‘This type of planting is essential, because we cannot afford to kill the soil. That is important for us not only as a business which depends on natural ingredients to survive, but because it’s the right thing to do. Many businesses today have forgotten that every time you kill the soil, you’re taking out a loan that someone, somewhere is going to have to repay, because otherwise no one is going to be able to get food out of that land anymore.’
For a while, we discuss how things got so bad – was it the failure of Enlightenment economics to factor the environment into their models, or the supercharged discoveries of the Industrial Revolution which led us to break our connection with the natural world? Summing up, Adrien shares one of the most refreshingly blunt insights of our conversation, as well as one of its most salient concepts.
‘As long as we judge the success of a country, a business or any kind of system solely on the basis of its economic value, then we’re screwed. We also have to look at the value we can create for the environment and for society. And that’s why we talk a lot at L’Occitane about the triple bottom line.’
For the uninitiated, the triple bottom line is an economic framework devised by British author and sustainable entrepreneur John Wilkington, which suggests that the value of an enterprise should be measured by three criteria: economic value, social value and environmental value. But surely it isn’t easy to make a global business in tough economic conditions embrace any notion of value other than the economic one, when the accepted wisdom is that you must grow your market share or die?
‘That is definitely a challenge for all businesses today. The way I try to reconcile it for L’Occitane is by explaining that the source of our raw materials is nature, and it’s finite. So we cannot continue to believe that we will grow forever through production. I mean, there’s just no way. Instead, what most of us support is managed growth, in harmony with our environment. And that is super possible – just look at the artisans in France: their growth is limited by the size of their factories, but their businesses are healthy enough to survive and pass on their skills – and today artisans represent the most profitable sector of the French economy.’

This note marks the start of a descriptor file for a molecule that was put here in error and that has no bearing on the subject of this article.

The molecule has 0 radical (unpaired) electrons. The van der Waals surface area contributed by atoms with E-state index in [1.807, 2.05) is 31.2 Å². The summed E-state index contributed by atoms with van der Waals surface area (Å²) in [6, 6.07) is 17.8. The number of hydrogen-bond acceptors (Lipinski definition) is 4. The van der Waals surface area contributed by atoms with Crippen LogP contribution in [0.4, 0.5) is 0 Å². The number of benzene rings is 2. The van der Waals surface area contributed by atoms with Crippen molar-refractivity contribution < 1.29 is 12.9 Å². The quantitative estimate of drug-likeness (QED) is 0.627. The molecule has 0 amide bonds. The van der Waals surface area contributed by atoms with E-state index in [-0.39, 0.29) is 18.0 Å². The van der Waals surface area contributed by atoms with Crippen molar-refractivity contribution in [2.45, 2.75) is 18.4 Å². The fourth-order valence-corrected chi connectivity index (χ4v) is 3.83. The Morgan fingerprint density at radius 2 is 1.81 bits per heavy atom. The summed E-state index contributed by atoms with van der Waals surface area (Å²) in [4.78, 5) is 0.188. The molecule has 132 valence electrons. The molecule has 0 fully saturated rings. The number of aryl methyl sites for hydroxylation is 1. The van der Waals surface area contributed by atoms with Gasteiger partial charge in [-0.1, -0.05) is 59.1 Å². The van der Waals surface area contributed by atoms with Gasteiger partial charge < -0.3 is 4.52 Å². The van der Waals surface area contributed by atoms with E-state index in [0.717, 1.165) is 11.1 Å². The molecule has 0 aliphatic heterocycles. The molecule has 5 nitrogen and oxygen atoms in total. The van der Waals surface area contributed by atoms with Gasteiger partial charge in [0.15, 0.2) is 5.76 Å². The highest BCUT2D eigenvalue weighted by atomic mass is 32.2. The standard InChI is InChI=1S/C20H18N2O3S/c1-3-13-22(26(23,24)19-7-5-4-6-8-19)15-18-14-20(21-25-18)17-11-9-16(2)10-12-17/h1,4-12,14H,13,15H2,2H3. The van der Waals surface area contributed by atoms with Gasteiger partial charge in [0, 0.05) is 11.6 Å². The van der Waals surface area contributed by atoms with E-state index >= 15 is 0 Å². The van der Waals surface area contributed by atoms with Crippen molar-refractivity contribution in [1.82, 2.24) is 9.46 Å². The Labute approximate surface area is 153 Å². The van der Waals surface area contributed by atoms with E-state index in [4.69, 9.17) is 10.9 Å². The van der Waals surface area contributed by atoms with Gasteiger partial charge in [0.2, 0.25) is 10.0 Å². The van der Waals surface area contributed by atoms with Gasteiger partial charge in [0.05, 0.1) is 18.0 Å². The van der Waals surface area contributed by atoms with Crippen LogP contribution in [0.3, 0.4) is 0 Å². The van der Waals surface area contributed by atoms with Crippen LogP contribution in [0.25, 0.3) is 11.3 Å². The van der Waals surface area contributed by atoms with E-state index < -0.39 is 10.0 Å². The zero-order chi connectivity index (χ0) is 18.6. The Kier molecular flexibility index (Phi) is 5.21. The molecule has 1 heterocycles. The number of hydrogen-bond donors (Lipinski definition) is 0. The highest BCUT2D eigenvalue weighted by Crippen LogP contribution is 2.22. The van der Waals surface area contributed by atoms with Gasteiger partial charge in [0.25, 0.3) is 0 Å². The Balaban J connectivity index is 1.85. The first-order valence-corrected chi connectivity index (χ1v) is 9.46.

One of the concepts Geiger and his colleagues use when trying to explain the concept of the triple bottom line is the example of bees. It’s more sensible than it sounds. ‘Wherever bees settle, they create value for the environment, because they help the flowers reproduce and they support the ecosystem by producing honey and all those other things which enable other species to develop. So for us at L’Occitane, the big question is how can we become bees to the environment, surviving on the land, but also giving the same value back to the entire ecosystem?’
Environmental sustainability is one way to replicate the example of the bees. The other way is by creating a culture that has a shared vision of living in harmony with the environment and restoring value wherever possible. The challenge here is trying to gain consensus on a plan when your community consists of 10,000 employees dispersed through multiple regions across the globe, each with its own brand identity, strategic objectives and plurality of individual politics and personalities.
‘It is tough,’ Geiger agrees, ‘but I think it’s worth it for two reasons. First, because I think we are all feeling this really painful schizophrenia today between how we are living and how we know we should be living – and I feel like we can help with that. Second, imagine the impact we will have if we persuade 10,000 people across the world to do one little thing each day to help the environment or their community, like a little hack or small action which doesn’t need to cost anything. Then imagine if each of those 10,000 people were to persuade one or two others also to do that little thing each day; very quickly, you will have hundreds of thousands of people making a major difference.’
Perhaps the most bittersweet ally in Geiger’s efforts to gain support for social initiatives, he adds, was Covid-19. ‘This pandemic has given humanity a brush with its own mortality. In response, people have a strong desire to know that what they’re doing has meaning. So, all of a sudden, we have got people from all across our business open to hearing about a type of value that goes beyond the bottom line. It’s a very sad way to gain support, but we mustn’t waste this opportunity, because doing something constructive to protect us from future crises gives us hope – and we all need that.’
This seems a good note on which to end – in the possibility of hope and meaningful change even at the heart of a multinational business. After all, if change can happen there, it can happen anywhere.